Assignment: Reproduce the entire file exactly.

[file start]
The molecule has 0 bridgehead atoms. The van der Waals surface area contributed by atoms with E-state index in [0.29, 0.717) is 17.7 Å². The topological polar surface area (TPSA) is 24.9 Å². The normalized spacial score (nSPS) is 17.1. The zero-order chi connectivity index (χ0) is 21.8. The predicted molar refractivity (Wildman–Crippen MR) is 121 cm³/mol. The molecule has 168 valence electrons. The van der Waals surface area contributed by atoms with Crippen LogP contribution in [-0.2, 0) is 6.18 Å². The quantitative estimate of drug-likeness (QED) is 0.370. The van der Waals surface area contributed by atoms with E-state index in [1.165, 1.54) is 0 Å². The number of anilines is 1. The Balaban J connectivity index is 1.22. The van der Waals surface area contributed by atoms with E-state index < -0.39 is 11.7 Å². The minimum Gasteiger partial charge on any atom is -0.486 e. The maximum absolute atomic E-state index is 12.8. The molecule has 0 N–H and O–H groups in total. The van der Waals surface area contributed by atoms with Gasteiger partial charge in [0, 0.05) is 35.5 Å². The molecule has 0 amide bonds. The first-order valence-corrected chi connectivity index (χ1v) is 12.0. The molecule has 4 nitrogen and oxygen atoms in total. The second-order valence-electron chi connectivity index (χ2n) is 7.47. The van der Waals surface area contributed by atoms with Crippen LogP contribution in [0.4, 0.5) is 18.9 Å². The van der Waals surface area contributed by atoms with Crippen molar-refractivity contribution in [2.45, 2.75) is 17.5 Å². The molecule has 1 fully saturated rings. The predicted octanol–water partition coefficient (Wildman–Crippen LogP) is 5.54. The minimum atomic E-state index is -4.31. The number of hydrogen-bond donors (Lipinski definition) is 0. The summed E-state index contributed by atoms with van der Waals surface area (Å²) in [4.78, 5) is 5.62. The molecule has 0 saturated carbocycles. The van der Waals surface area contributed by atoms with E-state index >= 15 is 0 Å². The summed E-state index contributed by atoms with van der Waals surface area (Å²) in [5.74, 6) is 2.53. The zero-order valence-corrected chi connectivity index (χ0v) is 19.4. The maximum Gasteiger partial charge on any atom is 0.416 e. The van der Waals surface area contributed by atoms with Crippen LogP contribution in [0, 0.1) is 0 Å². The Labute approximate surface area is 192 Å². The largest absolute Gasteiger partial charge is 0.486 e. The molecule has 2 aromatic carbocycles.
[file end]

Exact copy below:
The molecule has 0 bridgehead atoms. The van der Waals surface area contributed by atoms with E-state index in [0.29, 0.717) is 17.7 Å². The topological polar surface area (TPSA) is 24.9 Å². The normalized spacial score (nSPS) is 17.1. The zero-order chi connectivity index (χ0) is 21.8. The predicted molar refractivity (Wildman–Crippen MR) is 121 cm³/mol. The molecule has 168 valence electrons. The van der Waals surface area contributed by atoms with Crippen LogP contribution in [-0.2, 0) is 6.18 Å². The quantitative estimate of drug-likeness (QED) is 0.370. The van der Waals surface area contributed by atoms with E-state index in [1.165, 1.54) is 0 Å². The number of anilines is 1. The Balaban J connectivity index is 1.22. The van der Waals surface area contributed by atoms with E-state index < -0.39 is 11.7 Å². The minimum Gasteiger partial charge on any atom is -0.486 e. The maximum absolute atomic E-state index is 12.8. The molecule has 0 N–H and O–H groups in total. The van der Waals surface area contributed by atoms with Gasteiger partial charge in [0, 0.05) is 35.5 Å². The molecule has 0 amide bonds. The first-order valence-corrected chi connectivity index (χ1v) is 12.0. The molecule has 4 nitrogen and oxygen atoms in total. The second-order valence-electron chi connectivity index (χ2n) is 7.47. The van der Waals surface area contributed by atoms with Crippen LogP contribution in [0.4, 0.5) is 18.9 Å². The van der Waals surface area contributed by atoms with Crippen molar-refractivity contribution in [2.45, 2.75) is 17.5 Å². The molecule has 1 fully saturated rings. The predicted octanol–water partition coefficient (Wildman–Crippen LogP) is 5.54. The minimum atomic E-state index is -4.31. The number of hydrogen-bond donors (Lipinski definition) is 0. The summed E-state index contributed by atoms with van der Waals surface area (Å²) in [4.78, 5) is 5.62. The molecule has 0 saturated carbocycles. The van der Waals surface area contributed by atoms with E-state index >= 15 is 0 Å². The summed E-state index contributed by atoms with van der Waals surface area (Å²) in [5.74, 6) is 2.53. The zero-order valence-corrected chi connectivity index (χ0v) is 19.4. The maximum Gasteiger partial charge on any atom is 0.416 e. The van der Waals surface area contributed by atoms with Crippen LogP contribution in [0, 0.1) is 0 Å². The Labute approximate surface area is 192 Å². The largest absolute Gasteiger partial charge is 0.486 e. The molecule has 2 aromatic carbocycles.